We found that the conduit pipe would bend under the weight of curtains if it was much longer than 8 feet long. For this reason, for some of our curtain rods we chose to add an extra step and connect two pieces in the middle with an anchor to the wall in order to hold the amount of curtain needed. This required an an extra flange, two more compression connectors, a Tee, and a Galvanized Nipple Fitting (that will cost you about $2.50). We also had to buy a second conduit pipe to add the extra length needed.

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How To:

Measure out the length which you’d like your window treatment to cover. Then measure out the respective length of pipe you’ll need and use your copper tube cutter to trim it down. Remember to include the lengths of the accessories in your overall measurement as they’ll add several inches to the length of your curtain rod.

We assemble the entire curtain rod and then mount it to the wall. On each end of the pipe you will first place a compression connector. The elbow will attach to the compression connector and the flange will screw onto the elbow. If you’re adding a tee in the middle, you will also need compression connectors on the middle ends of the pipe. Your Tee will fit in between. A galvanized nipple fitting will attach the tee to your third flange which will anchor to the wall.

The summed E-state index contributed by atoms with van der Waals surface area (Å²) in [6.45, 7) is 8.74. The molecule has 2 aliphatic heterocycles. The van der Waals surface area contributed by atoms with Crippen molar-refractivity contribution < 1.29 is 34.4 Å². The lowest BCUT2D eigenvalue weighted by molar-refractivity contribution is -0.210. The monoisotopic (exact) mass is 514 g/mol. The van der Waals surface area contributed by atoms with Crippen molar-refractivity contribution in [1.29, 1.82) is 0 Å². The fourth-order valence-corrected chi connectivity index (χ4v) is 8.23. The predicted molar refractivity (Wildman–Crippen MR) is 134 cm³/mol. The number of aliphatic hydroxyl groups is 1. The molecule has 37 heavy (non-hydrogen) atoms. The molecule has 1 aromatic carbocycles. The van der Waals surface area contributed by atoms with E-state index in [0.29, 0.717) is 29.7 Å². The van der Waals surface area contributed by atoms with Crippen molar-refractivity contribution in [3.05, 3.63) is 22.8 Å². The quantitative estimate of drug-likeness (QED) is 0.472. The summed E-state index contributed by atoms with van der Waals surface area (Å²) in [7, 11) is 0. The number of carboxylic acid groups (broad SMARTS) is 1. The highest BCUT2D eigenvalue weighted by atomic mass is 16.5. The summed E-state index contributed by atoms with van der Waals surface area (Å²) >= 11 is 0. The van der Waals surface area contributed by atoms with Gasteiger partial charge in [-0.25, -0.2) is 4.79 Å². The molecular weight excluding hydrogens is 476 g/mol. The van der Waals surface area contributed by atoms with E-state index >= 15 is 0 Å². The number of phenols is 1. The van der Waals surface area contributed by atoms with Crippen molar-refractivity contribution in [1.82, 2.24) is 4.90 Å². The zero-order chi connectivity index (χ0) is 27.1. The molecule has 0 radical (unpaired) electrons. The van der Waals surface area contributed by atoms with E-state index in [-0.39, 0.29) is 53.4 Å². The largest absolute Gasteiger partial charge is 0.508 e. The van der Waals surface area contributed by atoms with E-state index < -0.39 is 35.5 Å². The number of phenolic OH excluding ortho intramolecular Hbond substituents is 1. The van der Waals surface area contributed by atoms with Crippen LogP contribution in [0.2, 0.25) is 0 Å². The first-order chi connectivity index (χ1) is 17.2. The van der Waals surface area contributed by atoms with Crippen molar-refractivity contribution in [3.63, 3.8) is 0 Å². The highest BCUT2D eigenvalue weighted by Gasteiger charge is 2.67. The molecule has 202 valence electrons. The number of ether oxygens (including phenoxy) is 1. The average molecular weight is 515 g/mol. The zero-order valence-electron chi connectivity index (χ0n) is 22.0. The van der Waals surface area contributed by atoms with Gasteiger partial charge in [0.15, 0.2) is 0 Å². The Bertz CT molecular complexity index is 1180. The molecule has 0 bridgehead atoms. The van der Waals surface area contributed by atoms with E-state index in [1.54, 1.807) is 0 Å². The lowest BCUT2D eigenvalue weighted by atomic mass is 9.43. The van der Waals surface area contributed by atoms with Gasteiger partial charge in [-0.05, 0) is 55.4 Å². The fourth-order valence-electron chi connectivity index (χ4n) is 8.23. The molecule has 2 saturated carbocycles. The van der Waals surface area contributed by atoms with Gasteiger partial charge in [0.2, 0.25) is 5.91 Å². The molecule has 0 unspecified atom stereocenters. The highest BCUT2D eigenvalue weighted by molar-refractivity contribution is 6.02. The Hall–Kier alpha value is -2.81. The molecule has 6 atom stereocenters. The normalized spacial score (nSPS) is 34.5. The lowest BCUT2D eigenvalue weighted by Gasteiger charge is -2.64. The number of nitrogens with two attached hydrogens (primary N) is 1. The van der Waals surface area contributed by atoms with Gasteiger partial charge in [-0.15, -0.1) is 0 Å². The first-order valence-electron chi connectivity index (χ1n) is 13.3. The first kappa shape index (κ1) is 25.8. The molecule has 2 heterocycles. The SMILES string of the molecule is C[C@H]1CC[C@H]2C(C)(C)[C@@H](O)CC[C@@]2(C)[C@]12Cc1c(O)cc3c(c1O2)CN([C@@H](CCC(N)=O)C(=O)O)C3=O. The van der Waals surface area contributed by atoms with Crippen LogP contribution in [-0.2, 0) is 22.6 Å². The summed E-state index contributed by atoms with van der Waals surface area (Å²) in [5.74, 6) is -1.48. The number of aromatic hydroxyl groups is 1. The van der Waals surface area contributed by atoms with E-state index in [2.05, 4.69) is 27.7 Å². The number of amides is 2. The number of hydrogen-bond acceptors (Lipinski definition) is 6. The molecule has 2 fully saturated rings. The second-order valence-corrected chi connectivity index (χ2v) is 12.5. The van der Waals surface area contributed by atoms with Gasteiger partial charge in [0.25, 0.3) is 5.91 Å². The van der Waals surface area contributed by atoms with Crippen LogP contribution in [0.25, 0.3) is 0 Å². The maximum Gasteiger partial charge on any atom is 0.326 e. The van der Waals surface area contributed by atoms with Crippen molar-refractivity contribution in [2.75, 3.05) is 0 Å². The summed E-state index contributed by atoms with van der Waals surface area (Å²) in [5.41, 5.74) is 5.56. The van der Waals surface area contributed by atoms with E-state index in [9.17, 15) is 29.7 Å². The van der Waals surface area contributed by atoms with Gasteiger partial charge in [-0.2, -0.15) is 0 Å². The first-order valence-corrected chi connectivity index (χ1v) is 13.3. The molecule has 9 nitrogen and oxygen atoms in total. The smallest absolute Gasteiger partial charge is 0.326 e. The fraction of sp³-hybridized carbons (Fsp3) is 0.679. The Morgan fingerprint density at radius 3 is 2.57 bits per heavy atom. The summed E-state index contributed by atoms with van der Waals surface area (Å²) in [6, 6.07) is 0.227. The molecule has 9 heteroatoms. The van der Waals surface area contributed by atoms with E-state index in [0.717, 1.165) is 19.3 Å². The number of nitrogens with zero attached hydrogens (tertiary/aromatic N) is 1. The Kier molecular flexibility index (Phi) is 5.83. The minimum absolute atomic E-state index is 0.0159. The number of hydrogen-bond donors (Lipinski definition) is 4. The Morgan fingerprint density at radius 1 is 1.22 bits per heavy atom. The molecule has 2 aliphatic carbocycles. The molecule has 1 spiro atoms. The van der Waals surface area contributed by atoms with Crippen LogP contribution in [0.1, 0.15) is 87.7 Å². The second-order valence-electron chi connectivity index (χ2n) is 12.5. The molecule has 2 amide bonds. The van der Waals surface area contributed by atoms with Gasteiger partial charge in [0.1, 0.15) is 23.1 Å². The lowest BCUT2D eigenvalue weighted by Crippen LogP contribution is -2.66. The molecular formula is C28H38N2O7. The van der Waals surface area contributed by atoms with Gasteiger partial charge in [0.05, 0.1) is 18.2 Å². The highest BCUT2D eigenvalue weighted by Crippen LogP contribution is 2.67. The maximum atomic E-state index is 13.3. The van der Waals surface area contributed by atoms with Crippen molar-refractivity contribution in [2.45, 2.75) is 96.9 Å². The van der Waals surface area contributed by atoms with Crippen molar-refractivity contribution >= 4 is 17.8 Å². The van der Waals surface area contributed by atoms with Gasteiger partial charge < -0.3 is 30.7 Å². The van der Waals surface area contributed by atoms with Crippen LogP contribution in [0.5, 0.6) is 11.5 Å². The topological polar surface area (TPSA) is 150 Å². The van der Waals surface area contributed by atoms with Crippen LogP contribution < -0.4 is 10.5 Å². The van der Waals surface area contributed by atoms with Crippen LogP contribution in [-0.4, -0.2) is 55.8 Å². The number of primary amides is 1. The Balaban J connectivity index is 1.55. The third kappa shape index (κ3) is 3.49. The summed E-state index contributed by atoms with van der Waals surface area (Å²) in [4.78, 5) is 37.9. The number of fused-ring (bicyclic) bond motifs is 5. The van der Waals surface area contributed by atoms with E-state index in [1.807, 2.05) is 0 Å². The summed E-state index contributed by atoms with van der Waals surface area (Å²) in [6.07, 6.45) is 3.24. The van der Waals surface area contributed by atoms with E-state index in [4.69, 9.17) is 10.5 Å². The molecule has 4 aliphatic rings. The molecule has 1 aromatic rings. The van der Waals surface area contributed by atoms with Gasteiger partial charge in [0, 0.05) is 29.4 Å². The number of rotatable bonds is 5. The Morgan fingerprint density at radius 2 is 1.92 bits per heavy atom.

We usually team up to mount the curtain rod to the wall; one person holding the weight and the other screwing in the flanges to the wall using a drill.

Altogether, including our trip to the hardware store, this project usually gets done in about two hours. We seriously have these curtain rods in almost every room of our house and have even helped some friends make curtain rods of their own!

When comparing curtain rods with a similar look at my favorite home decor stores, our DIY rod was more cost effective and I think it looks way cooler.

For our shorter curtain rods, this project cost us only $26.48 (not counting the investment in the pipe cutter.)

For a longer curtain rod, requiring a support in the middle, you’ll spend about $42.50. This includes the tee and nipple fitting, additional flange, and a second conduit pipe you may need to purchase as each pipe is only 10 feet long. STILL, in my experience that is considerably cheaper and more durable quality than what you’ll find with a similar piece in stores. If you’re making multiple curtain rods, the cost will be cheaper as you can overlap with materials.

All of our curtain rods are made with the same materials for consistency and because it matched our decor better, but I did have my eye on the copper conduit pipe which I think could be a really fun and different look for this project!

We’ve only had ours up about a year and a half, but they’ve held up great and I highly recommend trying out this simple DIY to bring an industrial touch to your windows!

[See how to use the left over scraps from this DIY project to create a completely new one, here!]

3 thoughts on “Industrial Curtain Rod DIY